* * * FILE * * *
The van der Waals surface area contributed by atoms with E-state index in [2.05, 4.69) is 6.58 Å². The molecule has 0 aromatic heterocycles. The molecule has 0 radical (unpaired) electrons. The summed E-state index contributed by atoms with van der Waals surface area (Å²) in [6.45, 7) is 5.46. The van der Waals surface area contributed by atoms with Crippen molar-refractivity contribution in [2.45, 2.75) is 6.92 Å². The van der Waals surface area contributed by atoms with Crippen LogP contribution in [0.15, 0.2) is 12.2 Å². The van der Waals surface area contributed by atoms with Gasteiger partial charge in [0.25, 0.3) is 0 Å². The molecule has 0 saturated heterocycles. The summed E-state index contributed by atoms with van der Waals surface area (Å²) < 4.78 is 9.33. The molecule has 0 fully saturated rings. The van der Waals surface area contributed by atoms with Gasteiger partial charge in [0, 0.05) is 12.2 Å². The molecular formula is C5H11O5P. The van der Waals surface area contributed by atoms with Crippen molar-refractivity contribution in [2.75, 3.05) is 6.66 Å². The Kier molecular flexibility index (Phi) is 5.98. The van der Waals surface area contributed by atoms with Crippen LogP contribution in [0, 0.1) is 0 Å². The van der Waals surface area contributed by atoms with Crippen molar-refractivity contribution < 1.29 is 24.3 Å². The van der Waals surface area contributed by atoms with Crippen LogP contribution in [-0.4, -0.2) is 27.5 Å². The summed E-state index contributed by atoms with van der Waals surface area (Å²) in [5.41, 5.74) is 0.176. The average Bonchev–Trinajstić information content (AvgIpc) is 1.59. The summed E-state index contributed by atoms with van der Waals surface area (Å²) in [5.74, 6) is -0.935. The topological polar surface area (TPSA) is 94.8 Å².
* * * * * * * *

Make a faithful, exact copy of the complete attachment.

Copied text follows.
The van der Waals surface area contributed by atoms with E-state index in [2.05, 4.69) is 6.58 Å². The molecule has 0 aromatic heterocycles. The molecule has 0 radical (unpaired) electrons. The summed E-state index contributed by atoms with van der Waals surface area (Å²) in [6.45, 7) is 5.46. The van der Waals surface area contributed by atoms with Crippen molar-refractivity contribution in [2.45, 2.75) is 6.92 Å². The van der Waals surface area contributed by atoms with Crippen LogP contribution in [0.15, 0.2) is 12.2 Å². The van der Waals surface area contributed by atoms with Gasteiger partial charge in [0.25, 0.3) is 0 Å². The molecule has 0 saturated heterocycles. The summed E-state index contributed by atoms with van der Waals surface area (Å²) < 4.78 is 9.33. The molecule has 0 fully saturated rings. The van der Waals surface area contributed by atoms with Gasteiger partial charge in [0, 0.05) is 12.2 Å². The molecular formula is C5H11O5P. The van der Waals surface area contributed by atoms with Crippen molar-refractivity contribution in [2.75, 3.05) is 6.66 Å². The Kier molecular flexibility index (Phi) is 5.98. The van der Waals surface area contributed by atoms with Crippen LogP contribution in [0, 0.1) is 0 Å². The van der Waals surface area contributed by atoms with Crippen molar-refractivity contribution < 1.29 is 24.3 Å². The van der Waals surface area contributed by atoms with Crippen LogP contribution in [-0.4, -0.2) is 27.5 Å². The summed E-state index contributed by atoms with van der Waals surface area (Å²) in [5.41, 5.74) is 0.176. The average Bonchev–Trinajstić information content (AvgIpc) is 1.59. The summed E-state index contributed by atoms with van der Waals surface area (Å²) in [5.74, 6) is -0.935. The topological polar surface area (TPSA) is 94.8 Å².